With questions surrounding what happened when the pilot attempted to pull his plane’s nose up for takeoff, investigators remained at Hanscom Field searching for clues in the private jet crash that killed seven people.
Efforts continued on Wednesday to document the wreck of the plane and remove it from the crash site in Bedford, Peter Knudson, a spokesman for the National Transportation Safety Board, said in a telephone interview.
The investigators are expected to continue working at the scene through the end of the week, he said. Officials have said that the plane’s flight data recorder and cockpit voice recorder have been recovered and sent to the agency’s Washington laboratory for analysis.
A preliminary accident report will probably be issued next week, Knudson said. He offered no further details.
“The course of the investigation is going to look at everything: the pilot, the environment, the machine itself,” he said.
Philanthropist Lewis Katz, co-owner of the Philadelphia Inquirer, was remembered at a service Wednesday in that city. Katz died in the crash Saturday night, along with three guests and three crew members.
Aircraft specialists said that a key question for investigators is what happened when the pilot sought to pull the nose of the jet up and take to the sky.
On Tuesday, Luke Schiada, NTSB’s lead investigator at the scene, described a normal takeoff up to the point that the copilot called out to the pilot that it was time to “rotate,” or pull the nose up.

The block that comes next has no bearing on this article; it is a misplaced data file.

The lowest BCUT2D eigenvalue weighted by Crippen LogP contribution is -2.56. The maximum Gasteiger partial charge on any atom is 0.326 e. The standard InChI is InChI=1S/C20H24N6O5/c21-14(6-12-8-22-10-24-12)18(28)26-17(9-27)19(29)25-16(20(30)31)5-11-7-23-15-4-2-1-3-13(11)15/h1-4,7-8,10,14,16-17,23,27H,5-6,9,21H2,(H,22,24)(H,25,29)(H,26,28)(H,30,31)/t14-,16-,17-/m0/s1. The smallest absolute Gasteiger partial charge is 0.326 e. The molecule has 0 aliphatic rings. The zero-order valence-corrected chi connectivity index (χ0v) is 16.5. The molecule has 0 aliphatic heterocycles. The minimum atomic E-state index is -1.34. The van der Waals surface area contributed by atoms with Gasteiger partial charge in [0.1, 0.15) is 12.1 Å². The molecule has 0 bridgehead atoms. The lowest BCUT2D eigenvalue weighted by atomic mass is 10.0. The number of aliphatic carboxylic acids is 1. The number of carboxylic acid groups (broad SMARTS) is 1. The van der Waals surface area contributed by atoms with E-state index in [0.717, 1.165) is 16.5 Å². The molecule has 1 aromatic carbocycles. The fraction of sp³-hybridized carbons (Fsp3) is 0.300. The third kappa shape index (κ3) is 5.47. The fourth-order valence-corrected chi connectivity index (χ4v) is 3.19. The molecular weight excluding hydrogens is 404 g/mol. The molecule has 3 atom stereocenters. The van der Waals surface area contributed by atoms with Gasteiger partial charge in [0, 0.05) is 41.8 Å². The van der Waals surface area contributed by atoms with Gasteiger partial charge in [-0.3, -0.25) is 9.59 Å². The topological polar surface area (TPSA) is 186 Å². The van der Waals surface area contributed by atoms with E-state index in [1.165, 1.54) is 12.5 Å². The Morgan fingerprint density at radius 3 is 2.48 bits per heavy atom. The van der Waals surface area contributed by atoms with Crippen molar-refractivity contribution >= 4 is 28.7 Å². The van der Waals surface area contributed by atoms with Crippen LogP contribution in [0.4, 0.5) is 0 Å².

“After the rotate callout, the [cockpit voice recorder] captured comments concerning aircraft control,” Schiada said at a briefing for reporters at the airport.
He would not elaborate on what the “comments concerning aircraft control” were. But he said the airplane never left the ground and began decelerating as thrust reversers were engaged and brake pressures rose.
The rise of brake pressures indicated that the pilots were putting on the brakes, said R. John Hansman, a professor of aeronautics and astronautics at MIT and an experienced pilot. Thrust reversers, which direct engine thrust to the front of a jet plane, are also used to slow down planes.
The moment of rotation was “the point at which the nose was supposed to come up,” Hansman said. “It sounds like there was some flight control problem. . . . They didn’t think the airplane could fly and it was preferable to go off the end of the runway.”
If the pilots could not pull the nose up, they might have been forced to decide, “I can’t fly, so I might as well try to hit something on the ground” going as slowly as possible, Bruce Landsberg, president of the Aircraft Owners and Pilots Association Foundation in Frederick, Md., said Tuesday.
The plane continued off the end of the runway, and came to rest at the bottom of a gully, where it burst into flames. The Gulfstream IV jet reached a speed of 190 miles per hour before slowing down and crashing, air crash investigators said.
• Pilots may have tried to stop plane
• Data recorders found in rubble of Hanscom crash
• Photos: Plane crash at Hanscom Field
• Audio: 911 calls made after the crash
• Lewis Katz remembered at memorial service
Martin Fincuane can be reached at martin.finucane@